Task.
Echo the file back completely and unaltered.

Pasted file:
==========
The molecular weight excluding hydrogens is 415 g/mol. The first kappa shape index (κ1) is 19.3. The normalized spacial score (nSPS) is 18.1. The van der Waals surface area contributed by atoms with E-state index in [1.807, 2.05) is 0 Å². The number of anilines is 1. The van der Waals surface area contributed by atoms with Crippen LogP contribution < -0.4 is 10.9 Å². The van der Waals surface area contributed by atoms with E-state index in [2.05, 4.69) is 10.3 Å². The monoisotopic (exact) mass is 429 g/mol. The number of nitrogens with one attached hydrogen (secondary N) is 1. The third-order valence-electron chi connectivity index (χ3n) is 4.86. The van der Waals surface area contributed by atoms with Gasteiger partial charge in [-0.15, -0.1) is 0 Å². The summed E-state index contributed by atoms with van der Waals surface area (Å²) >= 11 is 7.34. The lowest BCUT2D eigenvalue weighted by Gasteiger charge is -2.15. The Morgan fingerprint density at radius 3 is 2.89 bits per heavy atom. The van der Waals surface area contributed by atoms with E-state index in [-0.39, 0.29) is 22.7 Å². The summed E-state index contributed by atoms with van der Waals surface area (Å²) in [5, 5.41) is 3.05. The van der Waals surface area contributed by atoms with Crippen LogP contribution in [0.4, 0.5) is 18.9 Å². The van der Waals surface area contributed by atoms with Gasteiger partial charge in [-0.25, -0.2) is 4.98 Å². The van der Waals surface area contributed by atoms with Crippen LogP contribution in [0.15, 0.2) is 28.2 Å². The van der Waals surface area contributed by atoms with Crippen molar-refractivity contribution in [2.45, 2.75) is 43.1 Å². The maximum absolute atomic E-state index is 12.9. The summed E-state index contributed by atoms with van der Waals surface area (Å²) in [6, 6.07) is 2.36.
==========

The molecular weight excluding hydrogens is 415 g/mol. The first kappa shape index (κ1) is 19.3. The normalized spacial score (nSPS) is 18.1. The van der Waals surface area contributed by atoms with E-state index in [1.807, 2.05) is 0 Å². The number of anilines is 1. The van der Waals surface area contributed by atoms with Crippen LogP contribution < -0.4 is 10.9 Å². The van der Waals surface area contributed by atoms with E-state index in [2.05, 4.69) is 10.3 Å². The monoisotopic (exact) mass is 429 g/mol. The number of nitrogens with one attached hydrogen (secondary N) is 1. The third-order valence-electron chi connectivity index (χ3n) is 4.86. The van der Waals surface area contributed by atoms with Gasteiger partial charge in [-0.15, -0.1) is 0 Å². The summed E-state index contributed by atoms with van der Waals surface area (Å²) >= 11 is 7.34. The lowest BCUT2D eigenvalue weighted by Gasteiger charge is -2.15. The Morgan fingerprint density at radius 3 is 2.89 bits per heavy atom. The van der Waals surface area contributed by atoms with E-state index in [-0.39, 0.29) is 22.7 Å². The summed E-state index contributed by atoms with van der Waals surface area (Å²) in [5, 5.41) is 3.05. The van der Waals surface area contributed by atoms with Crippen LogP contribution in [0.4, 0.5) is 18.9 Å². The van der Waals surface area contributed by atoms with Gasteiger partial charge in [-0.25, -0.2) is 4.98 Å². The van der Waals surface area contributed by atoms with Crippen LogP contribution in [0.15, 0.2) is 28.2 Å². The van der Waals surface area contributed by atoms with Crippen molar-refractivity contribution in [2.45, 2.75) is 43.1 Å². The maximum absolute atomic E-state index is 12.9. The summed E-state index contributed by atoms with van der Waals surface area (Å²) in [6, 6.07) is 2.36.